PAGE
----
Supporters of the Lower Green in Newbury have raised the amount of money necessary to purchase 12 acres of land that was slated to be subdivided for homes.

NEWBURY — Two groups looking to preserve a 12-acre parcel of land adjacent to the historic and revered Lower Green reached its half-million-dollar goal on Wednesday, just nine days before their deadline.

Grants from the Institution of Savings Charitable Foundation and Mary Alice Arakelian Foundation worth a total of $40,000 came through this week, tipping the total amount raised to $500,000.

The two grants mean Essex County Greenbelt Association can now purchase the land from Newburyport Dr. Sadru Hemani, who purchased the land as an investment decades ago and recently sought to subdivide the property.

In March 2010, the association signed an 18-month agreement with Hemani to raise $500,000 to buy the land and prevent development on the parcel. The association had until Sept. 30 to come up with the money.

"We knew we were coming up against a deadline," said David Santomenna, director of the association's land conservation and the project manager. "There was a fair amount of anxiety."

The association notified Hemani this week it will exercise its option to buy the land.

"We're going to own it as part of our system of conservation land; it will stay essentially as it is," Santomenna said. "People will not see much of a change (with the land), and that was the whole intent."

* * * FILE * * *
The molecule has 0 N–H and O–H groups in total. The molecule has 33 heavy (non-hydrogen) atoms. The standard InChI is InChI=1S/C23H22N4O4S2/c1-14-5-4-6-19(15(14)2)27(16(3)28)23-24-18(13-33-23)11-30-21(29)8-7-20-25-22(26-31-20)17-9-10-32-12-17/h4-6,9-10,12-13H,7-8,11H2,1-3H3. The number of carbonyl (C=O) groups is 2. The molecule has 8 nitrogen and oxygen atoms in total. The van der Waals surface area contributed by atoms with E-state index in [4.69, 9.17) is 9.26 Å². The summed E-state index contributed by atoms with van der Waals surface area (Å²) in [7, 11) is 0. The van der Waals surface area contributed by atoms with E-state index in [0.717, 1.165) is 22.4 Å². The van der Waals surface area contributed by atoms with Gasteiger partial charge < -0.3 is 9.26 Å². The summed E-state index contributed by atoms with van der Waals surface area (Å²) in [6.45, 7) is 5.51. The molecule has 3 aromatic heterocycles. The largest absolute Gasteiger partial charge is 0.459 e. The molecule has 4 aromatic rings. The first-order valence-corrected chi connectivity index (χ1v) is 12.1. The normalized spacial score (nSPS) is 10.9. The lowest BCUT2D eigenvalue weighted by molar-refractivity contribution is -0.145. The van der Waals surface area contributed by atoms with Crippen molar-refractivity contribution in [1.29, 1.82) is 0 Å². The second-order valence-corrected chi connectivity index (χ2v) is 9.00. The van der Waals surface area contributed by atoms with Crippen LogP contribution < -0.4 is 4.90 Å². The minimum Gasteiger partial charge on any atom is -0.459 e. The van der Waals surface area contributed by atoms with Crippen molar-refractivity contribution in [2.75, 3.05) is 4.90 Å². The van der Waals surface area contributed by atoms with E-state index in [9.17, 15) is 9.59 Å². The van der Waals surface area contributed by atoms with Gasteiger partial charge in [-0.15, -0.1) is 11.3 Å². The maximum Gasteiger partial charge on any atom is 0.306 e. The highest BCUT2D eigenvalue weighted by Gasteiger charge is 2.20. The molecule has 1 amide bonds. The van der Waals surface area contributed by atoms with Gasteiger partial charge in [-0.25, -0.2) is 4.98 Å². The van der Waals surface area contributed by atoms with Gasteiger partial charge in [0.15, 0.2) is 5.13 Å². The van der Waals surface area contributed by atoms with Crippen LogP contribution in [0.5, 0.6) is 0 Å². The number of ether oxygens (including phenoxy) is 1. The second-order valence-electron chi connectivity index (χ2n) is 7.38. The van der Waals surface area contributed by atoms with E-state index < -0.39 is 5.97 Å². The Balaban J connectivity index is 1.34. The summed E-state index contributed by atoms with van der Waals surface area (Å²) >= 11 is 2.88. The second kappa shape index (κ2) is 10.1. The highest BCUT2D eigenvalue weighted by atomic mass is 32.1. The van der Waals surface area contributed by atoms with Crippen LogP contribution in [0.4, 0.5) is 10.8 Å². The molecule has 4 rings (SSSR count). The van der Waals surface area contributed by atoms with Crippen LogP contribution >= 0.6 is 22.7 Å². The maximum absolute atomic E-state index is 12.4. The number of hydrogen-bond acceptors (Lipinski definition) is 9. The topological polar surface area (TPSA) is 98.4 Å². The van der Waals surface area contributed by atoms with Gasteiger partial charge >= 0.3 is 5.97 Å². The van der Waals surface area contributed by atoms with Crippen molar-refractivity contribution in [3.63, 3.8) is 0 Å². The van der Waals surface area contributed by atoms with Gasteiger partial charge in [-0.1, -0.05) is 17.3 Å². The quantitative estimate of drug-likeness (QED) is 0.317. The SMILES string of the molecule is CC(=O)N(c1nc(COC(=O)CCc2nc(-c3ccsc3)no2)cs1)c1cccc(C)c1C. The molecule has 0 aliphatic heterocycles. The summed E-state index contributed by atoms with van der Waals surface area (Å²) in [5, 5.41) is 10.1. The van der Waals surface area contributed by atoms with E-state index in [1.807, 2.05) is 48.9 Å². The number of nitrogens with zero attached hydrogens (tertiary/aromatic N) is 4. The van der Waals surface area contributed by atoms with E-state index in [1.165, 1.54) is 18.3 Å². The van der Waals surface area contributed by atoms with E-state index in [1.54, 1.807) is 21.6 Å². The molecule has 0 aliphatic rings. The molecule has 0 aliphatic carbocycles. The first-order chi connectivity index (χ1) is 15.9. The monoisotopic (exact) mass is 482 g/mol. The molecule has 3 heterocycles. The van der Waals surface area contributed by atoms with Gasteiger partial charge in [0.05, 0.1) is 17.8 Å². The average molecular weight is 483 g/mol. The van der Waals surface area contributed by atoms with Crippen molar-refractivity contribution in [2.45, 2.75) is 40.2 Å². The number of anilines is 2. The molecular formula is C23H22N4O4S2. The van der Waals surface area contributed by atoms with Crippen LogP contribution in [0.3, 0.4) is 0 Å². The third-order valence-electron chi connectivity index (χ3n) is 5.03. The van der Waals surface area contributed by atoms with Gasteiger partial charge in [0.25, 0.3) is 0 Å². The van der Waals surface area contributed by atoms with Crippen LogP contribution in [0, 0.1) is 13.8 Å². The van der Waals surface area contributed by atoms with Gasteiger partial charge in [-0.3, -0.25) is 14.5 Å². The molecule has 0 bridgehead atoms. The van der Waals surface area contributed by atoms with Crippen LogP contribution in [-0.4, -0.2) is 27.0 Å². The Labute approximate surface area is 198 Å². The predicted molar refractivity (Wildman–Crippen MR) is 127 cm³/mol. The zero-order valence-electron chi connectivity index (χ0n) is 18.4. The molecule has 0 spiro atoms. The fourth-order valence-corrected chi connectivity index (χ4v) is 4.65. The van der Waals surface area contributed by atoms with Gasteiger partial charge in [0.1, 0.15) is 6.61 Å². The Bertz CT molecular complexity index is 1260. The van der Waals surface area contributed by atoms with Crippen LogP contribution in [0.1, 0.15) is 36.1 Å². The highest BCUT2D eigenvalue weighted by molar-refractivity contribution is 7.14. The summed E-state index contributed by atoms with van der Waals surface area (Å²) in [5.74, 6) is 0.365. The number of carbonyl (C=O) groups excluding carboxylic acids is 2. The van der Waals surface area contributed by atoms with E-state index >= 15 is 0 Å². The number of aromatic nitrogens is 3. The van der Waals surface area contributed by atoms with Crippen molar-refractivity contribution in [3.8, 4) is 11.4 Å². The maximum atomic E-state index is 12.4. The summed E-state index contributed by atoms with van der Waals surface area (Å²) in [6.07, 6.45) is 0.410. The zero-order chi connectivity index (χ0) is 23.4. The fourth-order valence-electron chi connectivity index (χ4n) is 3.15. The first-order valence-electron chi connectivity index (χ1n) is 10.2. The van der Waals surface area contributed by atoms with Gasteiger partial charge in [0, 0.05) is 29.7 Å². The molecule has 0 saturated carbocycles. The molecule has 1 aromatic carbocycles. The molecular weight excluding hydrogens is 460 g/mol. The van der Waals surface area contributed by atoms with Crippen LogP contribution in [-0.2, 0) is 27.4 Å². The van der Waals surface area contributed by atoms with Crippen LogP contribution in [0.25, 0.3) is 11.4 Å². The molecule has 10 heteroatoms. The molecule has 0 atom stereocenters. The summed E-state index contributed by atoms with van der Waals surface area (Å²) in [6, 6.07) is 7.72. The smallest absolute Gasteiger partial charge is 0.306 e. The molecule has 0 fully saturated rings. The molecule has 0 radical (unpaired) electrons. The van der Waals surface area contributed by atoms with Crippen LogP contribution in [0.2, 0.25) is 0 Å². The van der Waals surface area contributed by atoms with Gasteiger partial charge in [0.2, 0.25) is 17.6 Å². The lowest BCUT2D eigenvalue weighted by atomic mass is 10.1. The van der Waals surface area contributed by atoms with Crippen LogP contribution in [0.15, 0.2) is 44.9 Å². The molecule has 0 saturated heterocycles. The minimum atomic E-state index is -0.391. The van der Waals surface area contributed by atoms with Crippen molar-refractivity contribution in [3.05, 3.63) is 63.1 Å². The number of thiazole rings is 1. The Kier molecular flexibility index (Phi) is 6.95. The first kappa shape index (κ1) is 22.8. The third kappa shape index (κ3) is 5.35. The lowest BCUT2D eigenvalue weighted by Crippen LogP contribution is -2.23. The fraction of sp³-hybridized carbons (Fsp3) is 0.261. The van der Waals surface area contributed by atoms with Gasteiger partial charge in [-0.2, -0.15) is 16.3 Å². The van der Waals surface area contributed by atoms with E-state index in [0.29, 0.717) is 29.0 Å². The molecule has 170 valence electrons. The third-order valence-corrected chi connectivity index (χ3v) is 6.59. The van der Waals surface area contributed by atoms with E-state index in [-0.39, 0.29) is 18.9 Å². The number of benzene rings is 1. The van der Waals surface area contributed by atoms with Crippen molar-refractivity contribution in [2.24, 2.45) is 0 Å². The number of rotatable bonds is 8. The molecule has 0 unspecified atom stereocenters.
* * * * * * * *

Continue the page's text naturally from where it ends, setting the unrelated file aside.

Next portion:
Viewed from High Road, the Lower Green and its Newman Farm Meadow backdrop have changed very little over the past 150 years.

The Lower Green, which is owned by the town, was the site of the original 1635 settlement and home to the first meetinghouse in the region.

Last fall, the green and its surrounding historic rural landscape were selected by Preservation Massachusetts to be on the state's 10 Most Endangered Historic Resources List.

The Greenbelt Association and the Save the Lower Green Committee joined forces to raise the money. Along with receiving grants from area nonprofits, the groups received donations from residents of Newbury, Newburyport, West Newbury and Rowley, and even descendants of Newbury's first settlers from as far away as the West Coast.

Ed Becker, the association's executive director, acknowledged the efforts of the Save the Lower Green Committee, a group of preservation advocates from Newbury and Newburyport.

"From their first event, Pumpkins on the Green, last fall, through a series of local presentations, house receptions, fairs and auctions, to the circulation of a short film produced by a local television professional, their enthusiasm for the project never wavered," Becker said.

Along with donations from more than 10,000 area residents, the association received grants from the National Trust for Historic Preservation's Eastern Massachusetts Preservation Fund.

Greenbelt anticipates buying the property before Nov. 30. A public celebration will be held at a later date.

"We look forward to publicly celebrating the successful completion of this campaign with the community and all who helped to make the Save the Lower Green initiative possible," Becker said.

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